Today’s society has made great strides towards expanding opportunities for women in all sectors of the workplace, but women remain underrepresented in STEM fields. Chamblee senior Moumita Sutar is committed to changing that.
“It really disturbed me how there was a consistent lack of girls in the engineering clubs and the lack of support and community available,” said Sutar.
Recently, Sutar won a national award for her work in developing engineering opportunities for young girls in the Chamblee area. Lucretia Gant, one of the engineering teachers at Chamblee Charter High School, has taught Sutar for several years and is very excited about her progress.
“[Moumita] has been selected [as] one of the six young ladies across the nation as an engineering girl ambassador,” said Gant.“As a part of that distinction and honor, she will be selected to attend the Society of Women Engineers National Conference where she will be an ambassador for girls’ outreach… then she is going to launch some initiatives here in the Chamblee area to make sure we expose girls to all the opportunities available in STEM.”
Sutar submitted a project proposal to the National Academy of Engineering’s program, EngineerGirl. In return, the organization issued her a grant to support her program and made her an ambassador.
“[EngineerGirl] emphasizes outreach toward women in STEM and getting more girls involved,” said Sutar. “I applied for a program where I developed a project that focuses on outreach to middle school girls or elementary school girls… I submitted this project proposal and I got accepted, so this year, we are working with the directors […] to go to conferences and develop those skills and communicate with others to get that project going.”
Sutar started the program because she wished to create a community for girls to gain awareness about engineering opportunities and to learn valuable skills, so they can avoid unpleasant experiences like she had when she was younger.
“There were many times throughout the years when I just wanted to quit because it was hard doing competitions, like robotics, when you didn’t have the skills or weren’t taken as seriously,” said Sutar.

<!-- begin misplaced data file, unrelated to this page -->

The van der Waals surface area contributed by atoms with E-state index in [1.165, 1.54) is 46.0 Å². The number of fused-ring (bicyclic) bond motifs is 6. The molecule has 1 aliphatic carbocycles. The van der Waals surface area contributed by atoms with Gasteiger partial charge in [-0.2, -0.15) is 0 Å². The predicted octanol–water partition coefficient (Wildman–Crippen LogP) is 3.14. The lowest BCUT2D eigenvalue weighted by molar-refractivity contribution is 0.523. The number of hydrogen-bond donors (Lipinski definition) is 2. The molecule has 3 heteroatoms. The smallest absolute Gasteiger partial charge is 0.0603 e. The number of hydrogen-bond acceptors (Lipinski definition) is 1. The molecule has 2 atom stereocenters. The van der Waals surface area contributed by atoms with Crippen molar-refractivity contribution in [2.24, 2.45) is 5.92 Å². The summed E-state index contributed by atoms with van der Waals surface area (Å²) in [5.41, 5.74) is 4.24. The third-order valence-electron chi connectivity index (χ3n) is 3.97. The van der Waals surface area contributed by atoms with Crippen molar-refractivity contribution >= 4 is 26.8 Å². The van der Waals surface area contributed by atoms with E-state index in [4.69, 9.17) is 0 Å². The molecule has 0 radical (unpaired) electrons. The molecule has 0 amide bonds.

Sutar’s project has two steps, through which she is going to most effectively reach local girls with STEM opportunities, the first of which involves kits which help girls get started with engineering.
“One of [the steps] is creating a low-cost design kit for one-day outreach events,” said Sutar. This would be more directed towards specific groups of girls… and they would build something out of that kit. All the materials that are needed would be in that kit.”
Her next plan is more focused on advising specific girls and helping them acquire the knowledge to succeed in STEM fields.
“The second part is creating this mentorship program throughout the year for middle school girls where we go after school and help them develop specific hard skills like certification in specific software or Microsoft or just helping them get more familiar and build those technical skills.” said Sutar.
Sutar also created a Society of Women Engineers (SWE) club at CCHS as another way to improve engineering awareness for girls at the high school level and as an organization that will help with the rest of her initiative.
“I created SWE to have essentially a safe space and a community of support for high school girls in STEM,” said Sutar. “I wanted a way [for] girls [to] gain technical skills, such as learning programming or getting certification or […] soft skills, such as networking, without feeling intimidated. Although we have general goals of the club, such as starting the middle school outreach program and working together with Georgia Tech SWE, we want the club geared to what the members want and will accommodate those wants by planning events [and] workshops.”
Sutar developed her passion for engineering through Gant’s Foundation of Engineering class.
“I got into [engineering] freshman year,” said Sutar. “I knew that I wanted to explore engineering especially in middle school, but I didn’t have the outlet to. And so I signed up for that class, Foundations of Engineering, and I found that I really loved building and solving problems.”
Sutar wishes to give the opportunity to young girls in the local area that she never had a middle schooler: to explore engineering early on — so their first exposure is long before their first class, and so they take a major head-start towards their future.
“STEM is vital in the future and having technical skills gives you a competitive edge, so I wanted to create a way where girls could be aware and start gaining technical skills early, so that in high school, they would be more confident in joining STEM clubs,” said Sutar.